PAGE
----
Who is “Generation Me?”

If you really need me to explain… I will. Born somewhere in-between 1980 and 2000, we are also knows as “Gen-Y.” The children of the baby boomers. But more than that we are:

& this is just to name a few. Basically we are successful people who are prosperous for all the wrong reasons

David McCullough, a high school english teacher from Wellesley, Massachusetts, observed this reality of  millennials during his commencement speech, “You Are Not Special,” a few years ago. His advice?

“[To] Climb the mountain so you can see the world, not so the world can see you.”

 

dan-johnson-commencement
David McCullough presenting his speech to a more than thrown-off audience.                      Image Source: Arcataeye.com

Maybe this sounds positive. Maybe negative. We can probably agree to a mixture of the both. Either way, it is something we have to be aware about. The same qualities that make us a thriving generation, sometimes ultimately lead to our downfall. Try to think about it contextually: 

 

We are social media fiends. We find a way to display our individuality as often as possible. This is part of the self-branding we buy into so intensely. Maybe this includes sharing our peaks as a status on Facebook, or our funnier moments on Snapchat, our most attractive moments on Instagram, or even our ugliest moments on our finstas . This as a positive makes us into crazy-good marketers. If we know how to market ourselves so well across multiple platforms, generally we are going to be able to represent our future companies pretty well too. So what’s the problem here? We engage in these types of medias with our own interests always at the forefront. We do this to self-brand, not for a sense of ourselves, but to give others a sense of who we are and/or who we want to be. This constant need to self-brand and interact with the world around us can create an aspect of narcissism, one of the most negative qualities associated with being a millennial.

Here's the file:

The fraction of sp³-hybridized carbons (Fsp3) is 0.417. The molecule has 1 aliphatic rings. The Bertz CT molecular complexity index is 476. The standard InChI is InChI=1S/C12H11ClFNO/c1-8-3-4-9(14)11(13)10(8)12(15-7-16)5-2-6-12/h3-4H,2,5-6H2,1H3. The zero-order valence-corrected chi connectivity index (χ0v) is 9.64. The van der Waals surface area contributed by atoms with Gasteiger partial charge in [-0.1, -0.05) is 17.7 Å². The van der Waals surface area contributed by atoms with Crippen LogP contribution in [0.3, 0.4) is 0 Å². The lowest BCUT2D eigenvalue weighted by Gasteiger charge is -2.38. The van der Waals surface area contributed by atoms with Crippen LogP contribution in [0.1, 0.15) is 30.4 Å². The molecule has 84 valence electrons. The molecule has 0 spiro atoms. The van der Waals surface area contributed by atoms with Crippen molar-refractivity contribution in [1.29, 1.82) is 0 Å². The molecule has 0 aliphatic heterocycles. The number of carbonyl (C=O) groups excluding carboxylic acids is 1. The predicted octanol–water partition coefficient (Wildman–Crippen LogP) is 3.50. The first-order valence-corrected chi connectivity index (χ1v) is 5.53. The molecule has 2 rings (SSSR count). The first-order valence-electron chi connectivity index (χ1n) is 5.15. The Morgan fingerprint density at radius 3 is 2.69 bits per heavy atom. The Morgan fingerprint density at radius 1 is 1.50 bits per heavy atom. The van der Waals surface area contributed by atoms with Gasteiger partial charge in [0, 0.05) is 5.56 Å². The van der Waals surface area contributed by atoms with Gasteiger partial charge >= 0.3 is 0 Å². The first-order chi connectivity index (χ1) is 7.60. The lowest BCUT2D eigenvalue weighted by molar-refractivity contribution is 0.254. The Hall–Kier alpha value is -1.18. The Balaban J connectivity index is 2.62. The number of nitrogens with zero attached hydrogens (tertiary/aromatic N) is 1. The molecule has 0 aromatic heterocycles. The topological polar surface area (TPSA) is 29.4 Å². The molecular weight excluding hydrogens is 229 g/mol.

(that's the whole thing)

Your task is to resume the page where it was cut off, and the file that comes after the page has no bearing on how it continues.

The concept of narcissism in millennials is brilliantly discussed in Time Magazines edition,  Millennials: The Me Me Me Generation. The article starts off harsh, I almost had to start reading it because it seemed incredibly bias to me. Millennials are bashed and accused of having “narcissistic personality disorders.” The article then goes on to explain how it is not our fault (thank you I guess?), and it is the fault of how our parents raised us, with a you-can-do-anything parenting style, and our access to bounds of information, regardless of our economic class. As I moved deeper into the article, I could see that this was not a hate fest featuring millennials, but a rhetorical construct crafted to create an understanding for non-millennials. Yes we may be narcissistic, some may argue entitled, but we are this way as a result of the culture we have grown up in, not because we were a “bad batch.” Although we have some poor qualities, as all generations do, we have our immense strengths as well. We are optimists. We challenge convention. We are not naive enough to think we can beat the system, so we join it. 

 

We are generation me, and proud to be.

 

Featured Image Source: Joy Loftus

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